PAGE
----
Staff were reportedly told on 23 March that the German bank would remain in the UK following the country’s exit from in the EU in 2019 and move to a new building at 21 Moorfields.
Deutsche Bank UK chief Garth Ritchie reportedly said the move, scheduled for 2023, “underlines the bank's commitment to the City of London”, where it currently employs more than 7,000 people across a dozen or more sites.
Site owner Land Securities confirmed 21 Moorfields is undergoing redevelopment, with demolition of the site’s current buildings to be completed shortly, although it was reluctant to confirm that any pre-let deal with Deutsche Bank had actually been agreed.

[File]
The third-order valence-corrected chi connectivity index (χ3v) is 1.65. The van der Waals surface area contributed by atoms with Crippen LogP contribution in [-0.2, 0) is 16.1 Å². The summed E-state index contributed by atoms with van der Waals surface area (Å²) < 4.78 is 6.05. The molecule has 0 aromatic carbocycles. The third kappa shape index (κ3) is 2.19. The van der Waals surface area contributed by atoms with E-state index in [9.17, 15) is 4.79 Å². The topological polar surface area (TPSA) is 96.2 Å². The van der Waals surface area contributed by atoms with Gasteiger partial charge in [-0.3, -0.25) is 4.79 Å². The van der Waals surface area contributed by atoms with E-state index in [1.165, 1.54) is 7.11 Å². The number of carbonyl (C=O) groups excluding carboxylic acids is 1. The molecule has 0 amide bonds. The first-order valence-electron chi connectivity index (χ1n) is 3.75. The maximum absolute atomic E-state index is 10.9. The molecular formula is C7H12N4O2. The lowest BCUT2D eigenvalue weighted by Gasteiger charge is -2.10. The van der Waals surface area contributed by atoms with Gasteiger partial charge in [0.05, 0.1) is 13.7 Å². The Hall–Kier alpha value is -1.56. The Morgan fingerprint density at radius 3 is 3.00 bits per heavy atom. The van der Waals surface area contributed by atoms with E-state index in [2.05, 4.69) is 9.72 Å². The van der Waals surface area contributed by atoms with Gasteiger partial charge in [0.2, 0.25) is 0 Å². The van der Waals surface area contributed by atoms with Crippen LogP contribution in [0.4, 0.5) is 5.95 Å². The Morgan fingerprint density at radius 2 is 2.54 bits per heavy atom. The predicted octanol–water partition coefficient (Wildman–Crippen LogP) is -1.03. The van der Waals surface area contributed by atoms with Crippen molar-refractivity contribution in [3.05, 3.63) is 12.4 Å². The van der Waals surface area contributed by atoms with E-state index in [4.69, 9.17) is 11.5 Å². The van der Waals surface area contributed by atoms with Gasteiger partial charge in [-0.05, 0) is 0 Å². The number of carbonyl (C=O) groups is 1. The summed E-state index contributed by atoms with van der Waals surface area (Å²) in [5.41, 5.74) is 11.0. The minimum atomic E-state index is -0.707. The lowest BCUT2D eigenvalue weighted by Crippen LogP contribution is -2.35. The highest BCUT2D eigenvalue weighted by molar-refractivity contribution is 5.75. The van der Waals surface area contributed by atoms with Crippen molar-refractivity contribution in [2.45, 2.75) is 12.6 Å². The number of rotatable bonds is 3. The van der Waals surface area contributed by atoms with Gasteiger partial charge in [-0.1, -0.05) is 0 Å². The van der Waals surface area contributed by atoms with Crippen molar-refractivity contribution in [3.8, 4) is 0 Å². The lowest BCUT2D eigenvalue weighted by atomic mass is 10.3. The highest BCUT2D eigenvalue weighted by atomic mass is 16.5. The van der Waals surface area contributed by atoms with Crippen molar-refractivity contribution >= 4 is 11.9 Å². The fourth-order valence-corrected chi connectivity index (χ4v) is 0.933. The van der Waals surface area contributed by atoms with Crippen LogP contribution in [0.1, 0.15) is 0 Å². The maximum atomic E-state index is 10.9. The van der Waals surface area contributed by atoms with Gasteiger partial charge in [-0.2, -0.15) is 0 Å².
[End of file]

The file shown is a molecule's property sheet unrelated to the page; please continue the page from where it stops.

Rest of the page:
The property company commented: “Land Securities is also in discussions with Deutsche Bank regarding a pre-let for the development which would require alterations to the design of the building above ground. These negotiations will take several months and there is no guarantee they will lead to a transaction.”
UK Prime Minister Theresa May will trigger Article 50 of the Treaty of Lisbon on 29 March, formally notifying the EU of its intention to leave the 59-year-old political union.
Negotiations can then begin on the terms of the UK’s exit. The process can take no more than two years, unless the European Council approves an extension.
Goldman Sachs was the last high-profile bank to confirm it would move jobs away from the UK and create a stronger presence in mainland Europe following Brexit. It did point out that these are contingency plans and didn’t confirm any specific details.